Reviews
Games reviewed this month:
Eye Of Horus (Weird Egyptian-themed shooter - Logotron - £24.95 - 84%)
Slayer (Shooter - Hewson - £19.95 - 54%)
Games Summer Edition (late Olympics game - US Gold - 82%)
Passing Shot (Tennis - Mirrorsoft - £19.95 - 71%)
Conflict Europe (Strategy - Mirrorsoft - £24.99 - 84%)
Strider (Sidescrolling platform shooter - US Gold - £19.99 - 92% Format Gold)
Rocket Ranger (Cinemaware weirdness - Cinemaware - £24.95 - 73%)
Xenon 2 (Bitmap Brothers Shooter - Mirrorsoft - £24.99 - 90% Format Gold)
Castle Warrior (very weird 3rd-person game - Delphine/Palace - £19.99 - 43%)
New Zealand Story (Something.. - Ocean - £19.99 - 78%)

Also-rans: Gemini Wing, California Games, Paperboy.

So Castle Warrior looks quite odd - I couldn't find an Atari ST video but there's an Amiga one...


The 3D effect is quite odd but you can see what they're going for. While it only got 43% I'd quite like to have a look at it - it's quite a weak month overall but I'll likely have a look at Summer Games and Xenon 2, possibly Passing Shot too. The good news is that while issue 4 is a bit bare, 5 and 6 see things start to heat up again.
 
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hariseldon

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Castle Warrior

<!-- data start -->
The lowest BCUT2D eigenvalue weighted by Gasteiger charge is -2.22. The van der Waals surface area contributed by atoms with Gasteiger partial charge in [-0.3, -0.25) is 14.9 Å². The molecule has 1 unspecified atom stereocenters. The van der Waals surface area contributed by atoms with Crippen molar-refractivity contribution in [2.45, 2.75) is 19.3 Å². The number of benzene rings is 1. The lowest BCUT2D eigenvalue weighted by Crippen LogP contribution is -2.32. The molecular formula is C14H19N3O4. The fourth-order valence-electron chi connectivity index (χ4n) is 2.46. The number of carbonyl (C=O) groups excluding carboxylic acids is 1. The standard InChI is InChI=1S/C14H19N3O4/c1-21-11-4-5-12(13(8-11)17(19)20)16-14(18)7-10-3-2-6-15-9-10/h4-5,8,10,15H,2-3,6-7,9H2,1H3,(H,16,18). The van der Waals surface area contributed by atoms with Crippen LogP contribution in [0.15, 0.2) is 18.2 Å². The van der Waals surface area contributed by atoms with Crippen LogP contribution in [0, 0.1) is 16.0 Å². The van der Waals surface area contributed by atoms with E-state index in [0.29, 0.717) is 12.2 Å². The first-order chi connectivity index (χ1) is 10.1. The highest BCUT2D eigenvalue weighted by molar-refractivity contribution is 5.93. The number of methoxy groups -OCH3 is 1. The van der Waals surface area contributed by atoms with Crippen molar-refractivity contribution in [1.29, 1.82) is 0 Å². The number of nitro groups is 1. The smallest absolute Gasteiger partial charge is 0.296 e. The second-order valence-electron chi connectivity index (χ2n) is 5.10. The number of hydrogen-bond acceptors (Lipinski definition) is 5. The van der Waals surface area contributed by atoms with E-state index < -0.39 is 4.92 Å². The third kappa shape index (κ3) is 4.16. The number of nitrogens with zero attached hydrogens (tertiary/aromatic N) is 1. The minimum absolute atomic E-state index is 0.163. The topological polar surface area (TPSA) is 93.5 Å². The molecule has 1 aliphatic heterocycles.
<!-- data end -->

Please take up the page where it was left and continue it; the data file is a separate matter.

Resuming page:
ST Format Review




My Review
So for this review I'm running Steem with my usual 1MB STFM. This is from Automation Menu 124, which also features issue 2's Indiana Jones and the Last Crusade.




Castle Warrior opens with a well-drawn loading screen making effective use of the limited ST palette, overlaid with a fairly average chip tune. The thing that stands out to me is the copyright Delphine Software. For those who don't know, Delphine would go on to create Future Wars (their first big hit), Operation Stealth, Cruise For A Corpse, Another World and Flashback, so they have quite a pedigree, but this was their first game. In many ways it exhibits the strangeness common in French games back in those less homogenised days.




Gameplay consists of slowly walking into the screen in a faux-3d effect which renders better than I expected, in that it's pretty similar to the Amiga version. Obviously it is flawed, but it's still cool in a strangely uncanny-valley kind of way. That said, visuals are about the only thing this game has going for it. ST Format were wise to only give it 43% as the gameplay is excerable, with it mostly consisting of moving lanes to avoid objects coming towards you and occasional encounters with large enemies where you must time the swing of your sword to bounce the balls back to kill your opponent. The poor control response makes this quite tricky.